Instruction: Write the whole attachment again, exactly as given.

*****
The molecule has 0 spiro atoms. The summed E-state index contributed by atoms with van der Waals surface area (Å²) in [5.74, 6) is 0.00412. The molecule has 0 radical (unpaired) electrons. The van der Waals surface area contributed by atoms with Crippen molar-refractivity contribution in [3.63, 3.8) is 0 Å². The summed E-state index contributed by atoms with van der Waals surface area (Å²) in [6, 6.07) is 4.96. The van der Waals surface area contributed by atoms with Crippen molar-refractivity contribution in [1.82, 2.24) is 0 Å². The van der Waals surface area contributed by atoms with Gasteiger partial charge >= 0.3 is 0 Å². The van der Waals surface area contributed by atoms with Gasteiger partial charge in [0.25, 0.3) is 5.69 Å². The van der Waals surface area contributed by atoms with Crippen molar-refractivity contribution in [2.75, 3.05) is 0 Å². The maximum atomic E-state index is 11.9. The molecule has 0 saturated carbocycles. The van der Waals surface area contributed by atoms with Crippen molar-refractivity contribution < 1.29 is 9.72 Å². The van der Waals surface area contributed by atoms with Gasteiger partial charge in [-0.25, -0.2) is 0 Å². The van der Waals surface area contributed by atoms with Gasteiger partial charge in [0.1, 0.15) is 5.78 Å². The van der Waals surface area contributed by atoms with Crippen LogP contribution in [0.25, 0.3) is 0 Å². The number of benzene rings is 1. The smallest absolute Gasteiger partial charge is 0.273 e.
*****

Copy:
The molecule has 0 spiro atoms. The summed E-state index contributed by atoms with van der Waals surface area (Å²) in [5.74, 6) is 0.00412. The molecule has 0 radical (unpaired) electrons. The van der Waals surface area contributed by atoms with Crippen molar-refractivity contribution in [3.63, 3.8) is 0 Å². The summed E-state index contributed by atoms with van der Waals surface area (Å²) in [6, 6.07) is 4.96. The van der Waals surface area contributed by atoms with Crippen molar-refractivity contribution in [1.82, 2.24) is 0 Å². The van der Waals surface area contributed by atoms with Gasteiger partial charge >= 0.3 is 0 Å². The van der Waals surface area contributed by atoms with Gasteiger partial charge in [0.25, 0.3) is 5.69 Å². The van der Waals surface area contributed by atoms with Crippen molar-refractivity contribution in [2.75, 3.05) is 0 Å². The maximum atomic E-state index is 11.9. The molecule has 0 saturated carbocycles. The van der Waals surface area contributed by atoms with Crippen molar-refractivity contribution < 1.29 is 9.72 Å². The van der Waals surface area contributed by atoms with Gasteiger partial charge in [-0.25, -0.2) is 0 Å². The van der Waals surface area contributed by atoms with Gasteiger partial charge in [0.1, 0.15) is 5.78 Å². The van der Waals surface area contributed by atoms with Crippen LogP contribution in [0.25, 0.3) is 0 Å². The number of benzene rings is 1. The smallest absolute Gasteiger partial charge is 0.273 e.